30 June 2007 - Nashua, NH - CIRA New England Chapter holds special meeting for all New England CIA Retirees. Event will be held at the Holiday Inn, Nashua, NH [Rt 3, Exit 4]. For further info contact Dick Gay 207-374-2169 or email him at email@example.com
Wednesday, July 11, 2007: 9:00 am - Noon - Alexandria, VA - Ray Semko, aka the one and only "D*I*C*E Man", presents D*I*C*E 2007: UNLEASHED! at the CI Centre and other locations. Hear what Ray has to say about security, OPSEC, INFOSEC and terrorism now that he's no longer in the US government! These special open "Up Close and Personal" D*I*C*E briefings at the CI Centre are tailored towards those organizations operating under a requirement to provide a security awareness briefing to their employees every year (as NISPOM requires). Attendees will receive a Certificate of Attendance stating they have completed their security awareness briefing for the year. Seating is limited in the CI Centre's classroom, so register early to reserve your seat. Cost is $99.95 per person. Free parking. Coffee and Krispy Kreme donuts provided. REGISTER NOW: You may download the Registration Form from: http://cicentre.com/dice/2007_premiere.html or call 1-800-779-4007.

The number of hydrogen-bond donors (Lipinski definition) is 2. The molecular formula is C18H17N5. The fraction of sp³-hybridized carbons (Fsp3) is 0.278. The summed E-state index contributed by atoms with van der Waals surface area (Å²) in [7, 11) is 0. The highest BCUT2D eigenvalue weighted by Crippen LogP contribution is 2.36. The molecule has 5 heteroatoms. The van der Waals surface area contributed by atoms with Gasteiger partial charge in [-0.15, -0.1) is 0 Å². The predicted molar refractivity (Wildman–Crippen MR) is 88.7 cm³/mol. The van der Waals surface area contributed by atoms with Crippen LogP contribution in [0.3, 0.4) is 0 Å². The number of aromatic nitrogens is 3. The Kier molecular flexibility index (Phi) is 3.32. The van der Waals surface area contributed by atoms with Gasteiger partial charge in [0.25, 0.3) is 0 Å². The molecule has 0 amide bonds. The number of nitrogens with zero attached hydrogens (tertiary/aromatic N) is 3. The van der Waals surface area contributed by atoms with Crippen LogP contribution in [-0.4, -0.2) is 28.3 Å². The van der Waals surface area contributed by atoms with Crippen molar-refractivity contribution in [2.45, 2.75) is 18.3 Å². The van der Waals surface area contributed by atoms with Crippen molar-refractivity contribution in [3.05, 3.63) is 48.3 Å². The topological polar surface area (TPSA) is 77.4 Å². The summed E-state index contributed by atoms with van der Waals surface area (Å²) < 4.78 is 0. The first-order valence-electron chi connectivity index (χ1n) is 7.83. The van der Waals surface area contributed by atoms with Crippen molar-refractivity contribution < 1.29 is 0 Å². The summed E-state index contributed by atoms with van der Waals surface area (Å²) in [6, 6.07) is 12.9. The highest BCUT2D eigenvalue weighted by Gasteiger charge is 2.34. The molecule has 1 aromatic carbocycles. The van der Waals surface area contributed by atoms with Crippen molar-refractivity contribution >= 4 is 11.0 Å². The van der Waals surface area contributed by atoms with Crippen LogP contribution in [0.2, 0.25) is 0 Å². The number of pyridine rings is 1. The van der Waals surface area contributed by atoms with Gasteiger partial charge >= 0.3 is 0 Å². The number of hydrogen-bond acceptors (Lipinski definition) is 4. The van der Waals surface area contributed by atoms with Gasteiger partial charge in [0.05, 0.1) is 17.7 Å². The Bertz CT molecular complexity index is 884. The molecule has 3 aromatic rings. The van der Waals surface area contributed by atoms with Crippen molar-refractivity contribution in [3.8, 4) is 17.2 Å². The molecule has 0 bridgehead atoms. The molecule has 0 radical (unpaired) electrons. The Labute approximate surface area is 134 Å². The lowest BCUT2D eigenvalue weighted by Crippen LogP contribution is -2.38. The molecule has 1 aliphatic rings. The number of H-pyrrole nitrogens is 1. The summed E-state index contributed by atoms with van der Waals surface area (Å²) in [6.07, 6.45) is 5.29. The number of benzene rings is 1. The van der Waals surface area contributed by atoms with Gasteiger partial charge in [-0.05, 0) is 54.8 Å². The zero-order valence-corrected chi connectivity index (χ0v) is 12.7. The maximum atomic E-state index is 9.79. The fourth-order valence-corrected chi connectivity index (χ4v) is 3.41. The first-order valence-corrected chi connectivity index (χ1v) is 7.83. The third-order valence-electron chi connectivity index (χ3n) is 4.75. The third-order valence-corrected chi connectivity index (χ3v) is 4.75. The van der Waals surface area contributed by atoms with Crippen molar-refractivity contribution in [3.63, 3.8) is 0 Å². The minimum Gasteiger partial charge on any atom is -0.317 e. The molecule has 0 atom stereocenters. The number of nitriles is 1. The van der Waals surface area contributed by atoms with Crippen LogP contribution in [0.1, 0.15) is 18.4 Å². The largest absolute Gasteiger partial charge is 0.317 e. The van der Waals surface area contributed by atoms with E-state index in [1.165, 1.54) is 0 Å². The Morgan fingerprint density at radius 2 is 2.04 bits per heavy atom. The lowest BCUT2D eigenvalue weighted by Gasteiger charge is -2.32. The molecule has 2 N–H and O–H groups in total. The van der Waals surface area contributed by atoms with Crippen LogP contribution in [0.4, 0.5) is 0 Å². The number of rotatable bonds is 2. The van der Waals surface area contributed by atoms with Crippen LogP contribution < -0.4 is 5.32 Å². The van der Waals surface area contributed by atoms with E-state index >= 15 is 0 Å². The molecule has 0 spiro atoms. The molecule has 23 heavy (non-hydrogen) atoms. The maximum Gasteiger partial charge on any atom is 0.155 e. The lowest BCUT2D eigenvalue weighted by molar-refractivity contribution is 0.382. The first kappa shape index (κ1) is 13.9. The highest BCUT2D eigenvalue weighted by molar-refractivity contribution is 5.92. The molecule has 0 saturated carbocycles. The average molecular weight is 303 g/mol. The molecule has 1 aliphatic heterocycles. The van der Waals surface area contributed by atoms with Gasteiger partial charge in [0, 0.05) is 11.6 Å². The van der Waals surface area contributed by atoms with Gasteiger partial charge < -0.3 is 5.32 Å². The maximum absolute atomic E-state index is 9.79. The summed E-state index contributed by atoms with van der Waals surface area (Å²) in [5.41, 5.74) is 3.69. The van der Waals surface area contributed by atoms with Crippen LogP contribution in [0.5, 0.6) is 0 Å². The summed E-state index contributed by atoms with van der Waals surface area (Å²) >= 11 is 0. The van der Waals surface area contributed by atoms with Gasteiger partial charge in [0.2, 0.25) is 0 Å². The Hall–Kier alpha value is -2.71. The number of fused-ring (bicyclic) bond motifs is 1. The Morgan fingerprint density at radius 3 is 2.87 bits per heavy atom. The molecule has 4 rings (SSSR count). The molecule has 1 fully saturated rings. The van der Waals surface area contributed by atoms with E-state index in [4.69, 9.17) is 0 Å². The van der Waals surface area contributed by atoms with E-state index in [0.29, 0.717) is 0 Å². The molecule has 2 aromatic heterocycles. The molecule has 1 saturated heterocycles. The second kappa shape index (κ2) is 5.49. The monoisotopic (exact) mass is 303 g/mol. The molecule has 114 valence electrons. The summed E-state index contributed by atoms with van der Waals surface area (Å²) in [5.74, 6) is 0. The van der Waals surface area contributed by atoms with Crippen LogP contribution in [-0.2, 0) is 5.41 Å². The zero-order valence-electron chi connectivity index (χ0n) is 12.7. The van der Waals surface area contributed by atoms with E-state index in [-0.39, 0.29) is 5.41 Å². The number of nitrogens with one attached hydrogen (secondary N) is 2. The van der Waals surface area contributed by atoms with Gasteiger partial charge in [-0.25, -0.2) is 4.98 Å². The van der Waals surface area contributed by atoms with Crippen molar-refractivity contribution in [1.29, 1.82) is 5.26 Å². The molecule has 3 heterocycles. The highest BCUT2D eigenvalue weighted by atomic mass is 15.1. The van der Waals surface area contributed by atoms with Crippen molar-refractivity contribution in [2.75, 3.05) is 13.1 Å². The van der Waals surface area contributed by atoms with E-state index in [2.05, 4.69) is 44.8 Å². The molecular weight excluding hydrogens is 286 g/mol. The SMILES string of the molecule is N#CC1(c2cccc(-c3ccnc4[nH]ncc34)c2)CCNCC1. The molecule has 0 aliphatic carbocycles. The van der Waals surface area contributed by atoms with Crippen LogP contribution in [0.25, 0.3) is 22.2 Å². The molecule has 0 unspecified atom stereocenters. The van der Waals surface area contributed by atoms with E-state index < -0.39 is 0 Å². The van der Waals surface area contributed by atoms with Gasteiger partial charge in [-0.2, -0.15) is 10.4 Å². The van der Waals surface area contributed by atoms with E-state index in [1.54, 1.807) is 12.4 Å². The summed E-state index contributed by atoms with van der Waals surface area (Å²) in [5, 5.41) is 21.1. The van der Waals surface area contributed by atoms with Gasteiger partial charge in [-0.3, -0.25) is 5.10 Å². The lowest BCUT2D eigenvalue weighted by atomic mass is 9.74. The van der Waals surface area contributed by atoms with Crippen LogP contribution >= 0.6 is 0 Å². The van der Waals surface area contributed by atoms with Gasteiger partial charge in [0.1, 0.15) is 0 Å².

19 July 2007 - Colorado Springs, CO - AFIO Rocky Mountain Chapter holds luncheon meeting on MASINT at the Falcon Room, Air Force Academy Officers Club. MASINT is the topic at the luncheon meeting of the at AFIO Rocky Mountain Chapter. Event is held at the Falcon Room, Air Force Academy Officers Club. Col. John Gonzales, USAF will speak to on MASINT which is a new and little known part of intelligence. Cost $10.00 for each lunch buffet. Inquiries to Dick Durham. Treasurer of the Chapter at Riverwear53@aol.com
Dulles' Pipe, inscribed photo, and letter of provenance....or enjoy
a private dinner in Washington DC area with AFIO's President - CIA officer [Ret] to discuss career plans, goals, or to hear about historic intelligence events